The police also found two other former girlfriends of Campbell in Scotland who had received messages from a woman called Megan who claimed to be his "ex" and who "stirred up trouble."

Campbell, pleaded guilty to aggravated stalking.

The court was told he had resigned from the police. The victim is in a new relationship.

Defending, Nick De Freitas asked for credit for Campbell's guilty plea. He said: "He was off sick during this period of offending.

"He was on anti-depressants and was in a very low place. It started because he wanted to make his girlfriend jealous. He wanted her to know how good he was. To say it spiralled out of control is an understatement.

"He has no previous convictions. As an ex police officer he has concerns about going to prison. He is not the same person today as he was then. He has undergone cognitive behavioural therapy from his GP."

Jailing Campbell, Judge Jonathan Carroll told him: "You engaged in the most malicious, nasty, manipulative form of controlling psychological abuse that I have come across.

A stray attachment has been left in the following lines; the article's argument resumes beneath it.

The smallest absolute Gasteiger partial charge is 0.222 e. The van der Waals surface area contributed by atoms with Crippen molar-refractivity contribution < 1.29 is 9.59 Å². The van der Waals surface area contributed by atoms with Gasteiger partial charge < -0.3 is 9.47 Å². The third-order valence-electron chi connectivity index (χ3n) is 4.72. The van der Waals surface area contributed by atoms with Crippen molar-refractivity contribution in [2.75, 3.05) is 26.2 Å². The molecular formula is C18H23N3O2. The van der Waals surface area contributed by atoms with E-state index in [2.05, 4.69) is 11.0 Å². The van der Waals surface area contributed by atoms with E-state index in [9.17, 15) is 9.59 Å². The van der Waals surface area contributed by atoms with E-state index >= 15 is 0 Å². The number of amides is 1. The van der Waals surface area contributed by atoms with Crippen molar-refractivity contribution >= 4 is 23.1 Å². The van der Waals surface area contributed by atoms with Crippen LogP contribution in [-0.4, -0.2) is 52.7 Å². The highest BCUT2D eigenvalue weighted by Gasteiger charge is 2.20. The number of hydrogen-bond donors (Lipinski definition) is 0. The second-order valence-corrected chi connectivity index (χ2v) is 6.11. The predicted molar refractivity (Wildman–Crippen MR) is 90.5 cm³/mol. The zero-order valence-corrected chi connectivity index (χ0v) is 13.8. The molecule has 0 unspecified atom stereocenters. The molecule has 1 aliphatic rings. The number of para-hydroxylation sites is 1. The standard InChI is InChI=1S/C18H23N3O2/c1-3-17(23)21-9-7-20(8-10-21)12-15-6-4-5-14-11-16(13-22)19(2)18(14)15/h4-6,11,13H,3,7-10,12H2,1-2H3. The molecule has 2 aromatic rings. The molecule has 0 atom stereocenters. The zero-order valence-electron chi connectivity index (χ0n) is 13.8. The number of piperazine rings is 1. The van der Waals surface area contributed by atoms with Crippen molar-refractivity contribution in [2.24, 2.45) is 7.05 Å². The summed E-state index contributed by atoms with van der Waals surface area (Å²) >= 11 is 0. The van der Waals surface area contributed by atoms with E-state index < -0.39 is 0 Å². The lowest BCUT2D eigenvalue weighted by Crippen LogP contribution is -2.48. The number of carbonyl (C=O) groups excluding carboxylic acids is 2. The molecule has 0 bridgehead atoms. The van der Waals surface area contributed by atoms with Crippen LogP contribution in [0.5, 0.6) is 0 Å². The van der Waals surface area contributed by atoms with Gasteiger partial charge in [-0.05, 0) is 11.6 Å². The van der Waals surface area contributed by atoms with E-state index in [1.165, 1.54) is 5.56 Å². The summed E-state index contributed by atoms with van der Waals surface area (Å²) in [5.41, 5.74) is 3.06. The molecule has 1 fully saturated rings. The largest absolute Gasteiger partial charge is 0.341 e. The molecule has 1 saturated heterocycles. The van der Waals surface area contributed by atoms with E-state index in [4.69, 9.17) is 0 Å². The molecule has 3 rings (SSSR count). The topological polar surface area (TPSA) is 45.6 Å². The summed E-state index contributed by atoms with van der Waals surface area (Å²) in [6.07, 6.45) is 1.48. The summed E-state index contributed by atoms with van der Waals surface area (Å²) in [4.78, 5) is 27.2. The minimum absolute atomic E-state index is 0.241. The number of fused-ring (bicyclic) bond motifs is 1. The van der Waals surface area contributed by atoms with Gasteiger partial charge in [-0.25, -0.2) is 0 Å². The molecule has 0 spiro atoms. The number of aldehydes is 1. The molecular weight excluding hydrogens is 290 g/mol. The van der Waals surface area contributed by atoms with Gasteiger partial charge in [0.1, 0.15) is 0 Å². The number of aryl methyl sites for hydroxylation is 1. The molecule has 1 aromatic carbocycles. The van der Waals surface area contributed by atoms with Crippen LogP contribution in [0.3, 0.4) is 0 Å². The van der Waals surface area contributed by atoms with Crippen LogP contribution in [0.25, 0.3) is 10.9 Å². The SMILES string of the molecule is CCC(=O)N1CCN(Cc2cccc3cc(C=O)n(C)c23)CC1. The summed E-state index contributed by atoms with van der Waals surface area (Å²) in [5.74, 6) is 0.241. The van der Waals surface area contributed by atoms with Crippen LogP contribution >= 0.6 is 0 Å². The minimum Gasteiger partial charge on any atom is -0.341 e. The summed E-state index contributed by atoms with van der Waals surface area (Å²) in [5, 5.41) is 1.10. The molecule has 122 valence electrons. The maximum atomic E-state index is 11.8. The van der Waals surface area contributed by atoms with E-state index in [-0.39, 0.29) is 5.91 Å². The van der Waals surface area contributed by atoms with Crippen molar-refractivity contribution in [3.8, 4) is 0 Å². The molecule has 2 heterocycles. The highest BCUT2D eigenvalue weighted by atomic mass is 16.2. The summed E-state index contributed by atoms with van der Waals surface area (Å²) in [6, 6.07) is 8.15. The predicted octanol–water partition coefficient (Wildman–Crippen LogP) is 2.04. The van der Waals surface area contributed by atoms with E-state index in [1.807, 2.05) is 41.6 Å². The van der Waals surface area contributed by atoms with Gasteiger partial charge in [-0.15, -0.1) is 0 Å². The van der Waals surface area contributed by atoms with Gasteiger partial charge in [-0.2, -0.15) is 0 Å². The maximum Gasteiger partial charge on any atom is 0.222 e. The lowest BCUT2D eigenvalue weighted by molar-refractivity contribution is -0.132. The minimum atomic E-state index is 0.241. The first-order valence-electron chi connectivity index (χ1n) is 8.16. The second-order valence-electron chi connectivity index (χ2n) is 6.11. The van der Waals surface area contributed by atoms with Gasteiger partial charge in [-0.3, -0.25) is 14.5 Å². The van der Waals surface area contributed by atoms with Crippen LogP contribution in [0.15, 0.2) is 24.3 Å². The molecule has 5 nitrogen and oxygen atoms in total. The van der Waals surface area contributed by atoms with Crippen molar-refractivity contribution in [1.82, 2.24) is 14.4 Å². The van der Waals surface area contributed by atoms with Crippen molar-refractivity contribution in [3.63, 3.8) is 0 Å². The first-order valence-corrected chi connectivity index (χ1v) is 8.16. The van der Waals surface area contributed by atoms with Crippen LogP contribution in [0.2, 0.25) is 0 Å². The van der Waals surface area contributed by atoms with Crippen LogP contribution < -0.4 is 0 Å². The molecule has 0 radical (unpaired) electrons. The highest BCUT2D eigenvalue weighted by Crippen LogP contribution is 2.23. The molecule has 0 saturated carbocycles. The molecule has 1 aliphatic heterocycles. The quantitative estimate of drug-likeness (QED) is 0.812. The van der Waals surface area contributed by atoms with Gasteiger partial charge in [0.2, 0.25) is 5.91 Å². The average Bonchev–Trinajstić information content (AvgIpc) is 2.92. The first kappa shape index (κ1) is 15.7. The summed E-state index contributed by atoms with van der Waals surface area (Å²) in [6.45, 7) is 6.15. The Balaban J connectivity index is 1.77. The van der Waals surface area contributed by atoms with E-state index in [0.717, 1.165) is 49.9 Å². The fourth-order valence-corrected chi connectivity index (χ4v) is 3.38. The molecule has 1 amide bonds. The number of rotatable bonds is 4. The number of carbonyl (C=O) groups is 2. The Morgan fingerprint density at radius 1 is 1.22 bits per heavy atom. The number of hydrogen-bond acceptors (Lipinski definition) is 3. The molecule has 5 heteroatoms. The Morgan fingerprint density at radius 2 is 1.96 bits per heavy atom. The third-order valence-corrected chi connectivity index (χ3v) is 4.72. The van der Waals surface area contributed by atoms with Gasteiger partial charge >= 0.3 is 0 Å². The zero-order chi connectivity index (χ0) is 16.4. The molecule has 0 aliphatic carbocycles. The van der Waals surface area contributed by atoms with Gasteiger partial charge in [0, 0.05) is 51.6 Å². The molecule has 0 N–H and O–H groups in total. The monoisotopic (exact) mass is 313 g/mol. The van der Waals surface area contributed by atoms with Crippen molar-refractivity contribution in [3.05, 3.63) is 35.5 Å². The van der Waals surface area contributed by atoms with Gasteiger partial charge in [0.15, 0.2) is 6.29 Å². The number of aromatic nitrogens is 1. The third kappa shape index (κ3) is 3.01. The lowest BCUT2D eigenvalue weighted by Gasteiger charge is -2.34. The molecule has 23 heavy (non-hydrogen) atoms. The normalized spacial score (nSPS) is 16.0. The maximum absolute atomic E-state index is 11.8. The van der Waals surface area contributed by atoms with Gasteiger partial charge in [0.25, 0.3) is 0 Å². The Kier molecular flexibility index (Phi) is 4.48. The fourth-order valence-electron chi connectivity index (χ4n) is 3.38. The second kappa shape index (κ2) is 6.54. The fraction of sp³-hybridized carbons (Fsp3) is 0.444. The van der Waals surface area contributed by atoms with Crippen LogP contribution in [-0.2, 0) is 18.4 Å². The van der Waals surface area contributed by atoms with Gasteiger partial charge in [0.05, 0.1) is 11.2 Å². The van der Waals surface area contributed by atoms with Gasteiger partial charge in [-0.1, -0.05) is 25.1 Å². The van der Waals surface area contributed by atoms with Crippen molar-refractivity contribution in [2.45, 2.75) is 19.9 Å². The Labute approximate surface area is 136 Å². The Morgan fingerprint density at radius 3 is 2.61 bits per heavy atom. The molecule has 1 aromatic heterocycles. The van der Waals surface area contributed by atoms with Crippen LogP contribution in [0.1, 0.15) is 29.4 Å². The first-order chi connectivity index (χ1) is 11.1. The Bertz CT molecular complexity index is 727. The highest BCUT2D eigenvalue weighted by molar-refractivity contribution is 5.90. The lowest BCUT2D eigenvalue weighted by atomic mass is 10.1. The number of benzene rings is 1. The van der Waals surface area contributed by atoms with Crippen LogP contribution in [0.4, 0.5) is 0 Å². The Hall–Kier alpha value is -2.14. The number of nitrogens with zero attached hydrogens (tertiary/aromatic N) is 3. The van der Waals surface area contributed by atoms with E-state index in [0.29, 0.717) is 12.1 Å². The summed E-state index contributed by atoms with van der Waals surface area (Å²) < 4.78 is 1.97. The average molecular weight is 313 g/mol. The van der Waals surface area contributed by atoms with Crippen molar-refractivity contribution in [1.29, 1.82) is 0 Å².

"You created a fictitious ex-girlfriend and sent messages in that name over Facebook and email to you and your victim.

"She thought was in a trusting and loving relationship. It was a gross, extended breach of trust."

The judge said his behaviour was sinister. He went on:

"Undermining and insulting words were being used about your victim. There was praise and boasting about your looks and sexual prowess. There was also another sinister element. The messages were designed to make the victim believe she was being watched at home and at work by this fictitious character.

She was driven to utter despair by your behaviour. She was in fear and became so frightened she needed you to walk her to her car. That was what you wanted - a woman who was utterly dependent on you. There was a deep seated calculation in you to destroy her self confidence and promote her dependency on you.

You turned an innocent person's life upside down."

The judge made an indefinite restraining order banning Campbell from contacting the woman.

He commended the officer who had seen the reflected image of the man in the hoodie in the picture of the Christmas wreath for his thoroughness in the investigation.